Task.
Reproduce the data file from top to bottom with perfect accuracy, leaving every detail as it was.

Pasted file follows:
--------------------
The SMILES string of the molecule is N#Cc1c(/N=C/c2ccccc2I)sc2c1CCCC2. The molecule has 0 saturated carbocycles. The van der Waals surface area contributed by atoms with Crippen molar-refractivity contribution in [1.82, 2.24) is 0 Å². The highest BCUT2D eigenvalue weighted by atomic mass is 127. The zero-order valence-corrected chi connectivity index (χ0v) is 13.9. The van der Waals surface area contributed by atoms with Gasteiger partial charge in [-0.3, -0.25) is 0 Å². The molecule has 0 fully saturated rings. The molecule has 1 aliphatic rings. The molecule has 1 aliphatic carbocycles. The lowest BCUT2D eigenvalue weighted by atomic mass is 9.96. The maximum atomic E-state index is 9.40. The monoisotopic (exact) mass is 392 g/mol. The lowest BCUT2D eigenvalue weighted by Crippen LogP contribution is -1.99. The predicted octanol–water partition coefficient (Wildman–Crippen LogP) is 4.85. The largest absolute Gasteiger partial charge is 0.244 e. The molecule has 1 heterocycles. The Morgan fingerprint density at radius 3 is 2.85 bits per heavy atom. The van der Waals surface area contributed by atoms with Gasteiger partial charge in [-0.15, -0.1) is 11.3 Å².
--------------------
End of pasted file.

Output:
The SMILES string of the molecule is N#Cc1c(/N=C/c2ccccc2I)sc2c1CCCC2. The molecule has 0 saturated carbocycles. The van der Waals surface area contributed by atoms with Crippen molar-refractivity contribution in [1.82, 2.24) is 0 Å². The highest BCUT2D eigenvalue weighted by atomic mass is 127. The zero-order valence-corrected chi connectivity index (χ0v) is 13.9. The van der Waals surface area contributed by atoms with Gasteiger partial charge in [-0.3, -0.25) is 0 Å². The molecule has 0 fully saturated rings. The molecule has 1 aliphatic rings. The molecule has 1 aliphatic carbocycles. The lowest BCUT2D eigenvalue weighted by atomic mass is 9.96. The maximum atomic E-state index is 9.40. The monoisotopic (exact) mass is 392 g/mol. The lowest BCUT2D eigenvalue weighted by Crippen LogP contribution is -1.99. The predicted octanol–water partition coefficient (Wildman–Crippen LogP) is 4.85. The largest absolute Gasteiger partial charge is 0.244 e. The molecule has 1 heterocycles. The Morgan fingerprint density at radius 3 is 2.85 bits per heavy atom. The van der Waals surface area contributed by atoms with Gasteiger partial charge in [-0.15, -0.1) is 11.3 Å².